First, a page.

Who? Ben Rose, partner at Hickman & Rose, London.

Ben Rose

Why is he in the news? Successfully represented Auriol Grey in the Court of Appeal, which last week overturned her conviction for the manslaughter of cyclist Celia Ward.

Thoughts on the case: ‘This was one of the most shocking miscarriages of justice I have known. It was a tragedy that Celia Ward died, but Auriol Grey should never have been charged, let alone tried and convicted. Auriol was sentenced to three years for an unlawful act of manslaughter. To prove this offence the prosecution needed to show she had committed an underlying criminal offence: in this case common assault. The police, CPS, prosecuting counsel, Auriol’s defence lawyers, the trial judge, and the single judge at the Court of Appeal all failed to realise this. Fortunately, the full CoA did, and it gave short shrift to the prosecution’s argument that Auriol’s panicked gesticulation amounted to common assault. It held that Auriol should never have been charged.’

A CPS spokesperson said: ‘The death of Celia Ward was a tragedy, and we reviewed the facts of this case carefully. Our duty is to ensure the law is properly considered and applied when making difficult charging decisions – we note the court’s decision and will reflect on its judgment.’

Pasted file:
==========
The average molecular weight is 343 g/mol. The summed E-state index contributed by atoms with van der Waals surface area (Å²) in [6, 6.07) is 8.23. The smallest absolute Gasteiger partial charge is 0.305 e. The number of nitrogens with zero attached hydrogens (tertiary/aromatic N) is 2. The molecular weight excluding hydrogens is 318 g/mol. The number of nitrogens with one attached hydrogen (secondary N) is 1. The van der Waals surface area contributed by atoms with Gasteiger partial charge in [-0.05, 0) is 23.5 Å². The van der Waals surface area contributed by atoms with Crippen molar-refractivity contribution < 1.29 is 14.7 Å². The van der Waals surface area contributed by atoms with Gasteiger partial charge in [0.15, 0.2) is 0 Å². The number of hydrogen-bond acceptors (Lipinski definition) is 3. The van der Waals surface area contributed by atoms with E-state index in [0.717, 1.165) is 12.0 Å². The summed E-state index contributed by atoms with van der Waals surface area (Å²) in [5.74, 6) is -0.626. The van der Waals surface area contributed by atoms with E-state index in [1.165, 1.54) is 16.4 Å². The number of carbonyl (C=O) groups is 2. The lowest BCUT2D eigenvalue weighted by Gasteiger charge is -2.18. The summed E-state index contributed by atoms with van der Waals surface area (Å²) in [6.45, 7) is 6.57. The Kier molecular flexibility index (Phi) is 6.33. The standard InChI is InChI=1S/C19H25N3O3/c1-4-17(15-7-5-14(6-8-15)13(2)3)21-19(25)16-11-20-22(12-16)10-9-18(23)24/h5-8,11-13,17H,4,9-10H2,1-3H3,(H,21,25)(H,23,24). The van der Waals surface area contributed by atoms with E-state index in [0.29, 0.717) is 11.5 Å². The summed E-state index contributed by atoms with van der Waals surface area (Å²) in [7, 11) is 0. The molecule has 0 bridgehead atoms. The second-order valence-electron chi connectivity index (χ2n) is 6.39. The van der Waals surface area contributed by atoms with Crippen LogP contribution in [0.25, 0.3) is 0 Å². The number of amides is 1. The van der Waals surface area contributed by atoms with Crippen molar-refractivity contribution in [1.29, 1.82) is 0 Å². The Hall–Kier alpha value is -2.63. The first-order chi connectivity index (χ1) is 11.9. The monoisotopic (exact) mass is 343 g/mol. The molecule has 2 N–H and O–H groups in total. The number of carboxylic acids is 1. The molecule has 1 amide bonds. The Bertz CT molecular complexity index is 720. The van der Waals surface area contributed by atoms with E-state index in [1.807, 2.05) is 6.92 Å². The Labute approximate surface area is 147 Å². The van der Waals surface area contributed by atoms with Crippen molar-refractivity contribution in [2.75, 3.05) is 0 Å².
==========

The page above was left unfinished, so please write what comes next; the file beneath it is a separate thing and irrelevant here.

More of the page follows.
Dealing with the media: ‘The media were generally respectful and understanding. I suspect they were shocked at seeing a disabled, autistic and partially sighted woman given such a long sentence for what was clearly a tragic accident. Beyond this case, there have been significant changes in the way the media engages with the criminal cases.’

Why become a lawyer? ‘I was a wild teenager. My mum used to joke that while she knew I would end up in the criminal justice system, she was unclear in what capacity. In my early twenties I volunteered at the Institute of Race Relations, where I met the inspiring solicitors and barristers defending the “Bradford 12” victims of racist policing. From that moment I knew what I wanted to do.’

Career high: ‘There have been many. Having the Court of Appeal quash the murder conviction of Andrew Adams; acting for News Corp during some of the phone-hacking crisis; securing the acquittal of Tulisa who was set up by Mazher Mahmood; representing David Hockney at inquest; and representing Hans Rausing after the death of his wife.’

Career low: ‘I was very young when, together with Jane Hickman, we set up Hickman & Rose in 1991. Within a few weeks of opening, I was paying our business rates and I made the cheque out for £10,000 instead of the £1,000 actually due. It took Jane 20 years to agree I could ever sign another cheque.’